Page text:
Trump counterterrorism official outlines Biden’s ‘missteps’ leading to deadly Kabul bombings
FIRST ON FOX: A former top Trump administration counterterrorism official said the Biden White House made a few critical missteps during evacuation efforts leading up to the deadly bombings near the Kabul airport Thursday that killed four U.S. Marines.
Nathan Sales, the former ambassador-at-large for counterterrorism under former President Trump, told Fox News in an exclusive interview that Biden’s “most important misstep” was the decision to leave the Bagram Air Base, which is more remote and in a better location to aid evacuation efforts.
“One of the most important and mistaken decisions that President Biden made was to withdraw from Bagram Air Base. Bagram Air Base is 30 or so miles north of the capital. It was a military facility. It was indeed the heart of American counterterrorism efforts in Afghanistan for years. It would have been a far better alternative for carrying out the evacuation that is now going on,” Sales said.
Sales, a Vandenberg Coalition Advisory Board member, said that the base would have been “far better” for American evacuation efforts because it is remote, far from population centers and easier to defend and control access. Kabul’s airport, on the other hand, is more dangerous and susceptible to attacks due to its location in the heart of the densely packed city center, surrounded by hotels, buildings and crowds of people.
He referenced previously reported information about how the White House, over several points during the last two weeks, was presented with opportunities to reconsider the decision to leave Bagram and each time declined to go back in.
“I think that was probably one of the most important missteps that the White House took over the course of the evacuation,” said Sales.
Sales also told Fox News that the U.S. should have extended the perimeter around the airport, and the Biden administration has not provided a good reason as to why that did not happen.
“The United States should not be outsourcing security at the airport to the Taliban. American lives are at stake and there is no substitute to extending the security perimeter to keep our people safe.”
Sales also told Fox News that the attacks near the Kabul airport Thursday were likely carried out by ISIS Khorasan Province (ISIS-K), a more local branch of the global Islamic State of Iraq (ISIS) network, signaling that terrorist threats in Afghanistan will continue to grow.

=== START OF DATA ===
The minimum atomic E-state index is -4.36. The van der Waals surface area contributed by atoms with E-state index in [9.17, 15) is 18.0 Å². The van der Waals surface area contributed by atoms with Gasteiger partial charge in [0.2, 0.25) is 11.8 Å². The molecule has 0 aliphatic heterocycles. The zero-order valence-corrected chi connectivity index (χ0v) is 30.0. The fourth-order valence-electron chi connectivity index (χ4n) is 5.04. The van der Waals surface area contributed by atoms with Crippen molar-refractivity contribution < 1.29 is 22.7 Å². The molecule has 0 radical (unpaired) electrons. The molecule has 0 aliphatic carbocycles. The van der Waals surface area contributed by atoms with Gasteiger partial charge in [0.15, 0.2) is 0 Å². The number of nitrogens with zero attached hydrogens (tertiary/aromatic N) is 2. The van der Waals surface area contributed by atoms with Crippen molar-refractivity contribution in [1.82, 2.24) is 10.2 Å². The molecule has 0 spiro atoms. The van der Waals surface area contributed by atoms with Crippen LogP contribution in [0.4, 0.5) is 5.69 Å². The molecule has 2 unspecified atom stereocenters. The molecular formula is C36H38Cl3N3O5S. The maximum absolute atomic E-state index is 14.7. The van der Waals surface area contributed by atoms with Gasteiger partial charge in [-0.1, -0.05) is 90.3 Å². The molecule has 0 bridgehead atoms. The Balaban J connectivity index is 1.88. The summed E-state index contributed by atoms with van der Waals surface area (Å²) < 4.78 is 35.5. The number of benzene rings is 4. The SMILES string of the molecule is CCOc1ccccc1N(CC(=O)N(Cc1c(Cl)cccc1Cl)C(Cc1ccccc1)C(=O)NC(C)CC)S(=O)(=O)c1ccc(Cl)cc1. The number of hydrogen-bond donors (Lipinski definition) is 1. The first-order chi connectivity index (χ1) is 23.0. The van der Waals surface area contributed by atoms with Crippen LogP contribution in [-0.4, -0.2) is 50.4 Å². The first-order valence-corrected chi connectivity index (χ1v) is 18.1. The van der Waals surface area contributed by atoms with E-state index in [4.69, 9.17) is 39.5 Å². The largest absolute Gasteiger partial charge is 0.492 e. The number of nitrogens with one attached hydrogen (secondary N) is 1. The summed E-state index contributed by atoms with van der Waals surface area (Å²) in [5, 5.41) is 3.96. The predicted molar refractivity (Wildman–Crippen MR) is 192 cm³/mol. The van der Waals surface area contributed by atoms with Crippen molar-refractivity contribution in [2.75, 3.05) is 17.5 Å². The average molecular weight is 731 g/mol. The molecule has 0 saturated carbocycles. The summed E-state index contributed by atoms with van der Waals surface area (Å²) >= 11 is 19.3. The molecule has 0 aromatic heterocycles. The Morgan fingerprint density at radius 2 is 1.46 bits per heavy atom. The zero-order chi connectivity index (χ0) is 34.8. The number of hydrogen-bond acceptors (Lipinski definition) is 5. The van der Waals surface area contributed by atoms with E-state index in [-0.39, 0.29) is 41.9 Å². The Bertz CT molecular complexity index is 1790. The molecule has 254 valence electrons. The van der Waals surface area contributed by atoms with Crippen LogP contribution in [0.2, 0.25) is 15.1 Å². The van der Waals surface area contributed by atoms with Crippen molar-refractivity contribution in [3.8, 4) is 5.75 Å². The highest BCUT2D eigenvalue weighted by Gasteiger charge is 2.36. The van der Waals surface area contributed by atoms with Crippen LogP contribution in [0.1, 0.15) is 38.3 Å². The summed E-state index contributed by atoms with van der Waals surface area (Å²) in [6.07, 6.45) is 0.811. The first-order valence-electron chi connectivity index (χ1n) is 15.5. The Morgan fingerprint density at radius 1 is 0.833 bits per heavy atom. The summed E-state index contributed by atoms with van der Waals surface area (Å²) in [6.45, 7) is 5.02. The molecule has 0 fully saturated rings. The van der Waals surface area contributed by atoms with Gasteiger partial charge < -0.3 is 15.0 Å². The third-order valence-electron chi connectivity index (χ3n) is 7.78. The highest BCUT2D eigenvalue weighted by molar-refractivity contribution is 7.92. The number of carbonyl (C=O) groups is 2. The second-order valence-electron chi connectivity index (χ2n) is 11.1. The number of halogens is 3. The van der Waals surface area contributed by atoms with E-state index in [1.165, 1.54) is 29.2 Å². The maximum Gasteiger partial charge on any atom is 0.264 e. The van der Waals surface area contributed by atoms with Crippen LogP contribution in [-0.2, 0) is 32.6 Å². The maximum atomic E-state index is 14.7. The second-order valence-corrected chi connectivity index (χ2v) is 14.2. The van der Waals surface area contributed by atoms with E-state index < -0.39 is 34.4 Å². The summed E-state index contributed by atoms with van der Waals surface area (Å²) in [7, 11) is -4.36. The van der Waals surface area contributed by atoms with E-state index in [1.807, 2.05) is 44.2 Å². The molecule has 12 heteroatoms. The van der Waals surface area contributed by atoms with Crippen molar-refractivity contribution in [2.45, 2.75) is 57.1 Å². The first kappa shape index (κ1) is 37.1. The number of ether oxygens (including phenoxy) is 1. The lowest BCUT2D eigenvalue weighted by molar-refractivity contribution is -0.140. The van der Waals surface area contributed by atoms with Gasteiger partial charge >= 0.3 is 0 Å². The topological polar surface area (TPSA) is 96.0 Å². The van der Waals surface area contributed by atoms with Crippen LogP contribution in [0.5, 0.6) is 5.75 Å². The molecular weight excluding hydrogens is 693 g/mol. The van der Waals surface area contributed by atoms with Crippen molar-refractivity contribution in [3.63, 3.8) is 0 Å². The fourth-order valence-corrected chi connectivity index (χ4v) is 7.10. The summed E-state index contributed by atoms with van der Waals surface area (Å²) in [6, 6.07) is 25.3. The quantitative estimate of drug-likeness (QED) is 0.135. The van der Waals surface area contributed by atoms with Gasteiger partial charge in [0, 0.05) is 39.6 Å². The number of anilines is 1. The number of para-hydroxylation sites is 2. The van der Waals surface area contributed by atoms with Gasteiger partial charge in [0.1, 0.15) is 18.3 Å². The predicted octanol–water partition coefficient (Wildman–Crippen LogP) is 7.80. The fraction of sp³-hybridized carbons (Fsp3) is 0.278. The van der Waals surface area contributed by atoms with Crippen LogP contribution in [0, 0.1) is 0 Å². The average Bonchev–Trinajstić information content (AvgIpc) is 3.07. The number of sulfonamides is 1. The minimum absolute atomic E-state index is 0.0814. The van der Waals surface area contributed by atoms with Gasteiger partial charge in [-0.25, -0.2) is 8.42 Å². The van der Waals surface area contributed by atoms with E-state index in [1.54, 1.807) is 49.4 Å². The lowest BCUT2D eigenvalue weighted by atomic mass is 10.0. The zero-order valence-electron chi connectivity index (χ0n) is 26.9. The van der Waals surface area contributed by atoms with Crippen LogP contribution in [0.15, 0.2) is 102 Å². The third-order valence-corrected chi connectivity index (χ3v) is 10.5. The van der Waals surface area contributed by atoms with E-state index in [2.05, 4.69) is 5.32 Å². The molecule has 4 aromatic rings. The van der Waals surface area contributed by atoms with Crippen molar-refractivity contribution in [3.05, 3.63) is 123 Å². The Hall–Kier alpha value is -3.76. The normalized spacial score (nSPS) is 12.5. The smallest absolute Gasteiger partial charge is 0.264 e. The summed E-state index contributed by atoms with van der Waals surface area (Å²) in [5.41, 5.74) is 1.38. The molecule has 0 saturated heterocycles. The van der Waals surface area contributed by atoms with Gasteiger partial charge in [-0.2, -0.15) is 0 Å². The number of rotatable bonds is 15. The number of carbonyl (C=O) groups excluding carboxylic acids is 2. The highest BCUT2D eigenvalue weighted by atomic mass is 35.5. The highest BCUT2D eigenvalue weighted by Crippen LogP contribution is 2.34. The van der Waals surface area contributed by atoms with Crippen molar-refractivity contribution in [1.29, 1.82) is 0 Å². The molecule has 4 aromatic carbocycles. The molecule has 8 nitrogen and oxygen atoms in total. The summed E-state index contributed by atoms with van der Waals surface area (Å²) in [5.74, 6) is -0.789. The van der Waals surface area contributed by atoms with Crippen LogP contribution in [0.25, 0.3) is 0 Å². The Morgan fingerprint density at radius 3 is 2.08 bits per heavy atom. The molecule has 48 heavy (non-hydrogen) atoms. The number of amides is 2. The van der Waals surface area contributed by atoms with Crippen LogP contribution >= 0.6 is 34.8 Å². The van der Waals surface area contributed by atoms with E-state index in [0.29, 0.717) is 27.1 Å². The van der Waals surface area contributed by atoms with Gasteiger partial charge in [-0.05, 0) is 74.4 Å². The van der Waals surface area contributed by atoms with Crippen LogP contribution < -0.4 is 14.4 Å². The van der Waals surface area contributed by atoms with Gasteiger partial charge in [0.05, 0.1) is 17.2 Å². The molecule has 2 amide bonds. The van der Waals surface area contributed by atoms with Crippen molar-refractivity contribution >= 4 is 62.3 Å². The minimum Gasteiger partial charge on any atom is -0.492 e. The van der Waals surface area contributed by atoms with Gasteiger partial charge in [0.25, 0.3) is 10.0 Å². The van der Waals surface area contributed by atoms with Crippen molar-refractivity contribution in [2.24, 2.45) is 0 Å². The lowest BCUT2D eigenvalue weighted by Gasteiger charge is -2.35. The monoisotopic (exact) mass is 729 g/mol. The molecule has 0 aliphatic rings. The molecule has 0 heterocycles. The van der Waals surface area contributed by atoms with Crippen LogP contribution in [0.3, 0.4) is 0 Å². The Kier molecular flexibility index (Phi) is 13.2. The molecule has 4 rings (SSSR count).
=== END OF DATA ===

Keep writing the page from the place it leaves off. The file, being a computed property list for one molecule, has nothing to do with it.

“It is very worrying that ISIS-K, if it is indeed them, has been able to carry out a sophisticated, mass casualty attack like this because it suggests that terrorist threat within Afghanistan is going to continue to grow. And it’s significant because the Taliban and ISIS have been fighting against each other for years,” said Sales.
“If it was them, the fact that ISIS was able to carry out a sophisticated attack like this, despite Taliban pressure against them, really suggests that Afghanistan going forward is going to be a petri dish for all kinds of terrorist threats.”
Sales referred to an attack on a maternity hospital in Afghanistan carried out by ISIS-K last year, targeting nurses, doctors, mothers and newborn children as an example of how “utterly barbaric and depraved” the terrorist organization is.
When asked by Fox News about how ISIS-K was able to quickly pull off such a sophisticated attack, Sales said that, although it is premature to draw any firm conclusions, one possibility is that ISIS capability in the region enhanced after fighters who were in prison were freed as the Taliban took power after U.S. and NATO troops withdrew.
“I think one of the things we’ll need to look at is the extent to which escaped ISIS prisoners had a role in planning and carrying out this attack.”
Sales said it is hard to say if ISIS-K will carry out another attack, but they have shown the world what that they are capable of carrying out a mass casualty attack. “A group that can do it once is a group that can do it twice,” he stated.
Sales also warned that the only way the U.S. was able to warn Americans about the threat of a possible attack, in the days leading to Thursday’s bombing, was because we have troops on the ground collecting intelligence.
“The moment the last C-17 takes off, and we leave the country behind with no military or diplomatic presence on the ground, our ability to collect information about plots like the one that unfolded today is going to be dramatically reduced.”
Sales said that the White House needs to quickly figure out how to evacuate the roughly 1,000 Americans that remain in Afghanistan since the Kabul airport is not sufficiently secure.